UPR researchers assess human and fiscal costs of COVID-19 pandemic
A team of researchers at the University of Puerto Rico Cayey Campus recently released the findings of a study that probes the challenges that policymakers face during a pandemic — in this case COVID-19 — regarding the fiscal and human costs associated with different mitigation measures.
The research entitled “Balancing fiscal and mortality impact of COVID-19 mitigation measurements,” developed by Mayteé Cruz-Aponte, professor at the Department of Mathematics-Physics in Cayey, and José Caraballo-Cueto, professor at the Graduate School of Business Administration at the UPR in Río Piedras, determines that in the case of COVID-19, the first-best policy to minimize human and fiscal costs would be reached by identifying, treating, and isolating incoming infected individuals.
In the long run, herd immunity has a higher death toll and implies more government expenditures than the first alternated intensity of physical distancing, the study found.
“When this opportunity is missed, second-best policies need to be searched. We conclude that, when either fiscal or human costs are relevant, the second-best policy is reached when policies to significantly reduce the transmission rate are taken,” the researchers said.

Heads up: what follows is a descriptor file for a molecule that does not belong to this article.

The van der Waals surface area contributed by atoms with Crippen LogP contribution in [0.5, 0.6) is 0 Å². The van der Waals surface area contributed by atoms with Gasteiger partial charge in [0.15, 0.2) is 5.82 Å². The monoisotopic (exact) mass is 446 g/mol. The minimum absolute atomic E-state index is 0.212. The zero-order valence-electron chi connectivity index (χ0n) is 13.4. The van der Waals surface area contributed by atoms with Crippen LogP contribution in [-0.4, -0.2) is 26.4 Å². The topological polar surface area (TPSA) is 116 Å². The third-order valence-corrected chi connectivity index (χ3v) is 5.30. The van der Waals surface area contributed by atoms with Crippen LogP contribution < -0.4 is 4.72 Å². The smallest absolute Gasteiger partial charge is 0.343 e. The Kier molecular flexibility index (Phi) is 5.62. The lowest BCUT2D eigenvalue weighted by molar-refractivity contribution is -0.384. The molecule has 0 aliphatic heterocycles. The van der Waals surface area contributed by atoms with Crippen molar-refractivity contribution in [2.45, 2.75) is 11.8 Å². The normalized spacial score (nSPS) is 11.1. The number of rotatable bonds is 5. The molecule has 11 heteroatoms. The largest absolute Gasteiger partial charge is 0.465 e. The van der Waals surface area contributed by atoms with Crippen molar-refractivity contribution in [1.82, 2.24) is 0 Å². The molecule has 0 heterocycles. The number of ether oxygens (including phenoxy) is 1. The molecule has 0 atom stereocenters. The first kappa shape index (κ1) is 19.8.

“When saving lives is the most important target, the second-best scenario is found when the transmission rate is lowered by 80% either in day two or day 20 after the pandemic, with few dead cases and as much as $1.07 trillion in net impact to the government budget,” the study concluded.
“These policies can take the form of physical distancing combined with massive testing,” it stated.
However, if the focus rests solely on budgetary issues disregarding life, “the second-best policy would be to lower the transmission rate by 90% in eight weeks: the pandemic would cost approximately $119 billion at the expense of killing 898,193 people.”
Unleashing the pandemic without taking any containment policy always maximizes the mortality associated to the pandemic. Meanwhile, a no-measures scenario increases the fiscal cost of the pandemic in many of the study’s several simulations when compared to the other scenarios, the research confirms.
“In the US mainland, a relatively strict policy would save 910,064 lives and represent a 10% higher cost to taxpayers. This, in comparison with the measures of herd immunity,” the research established.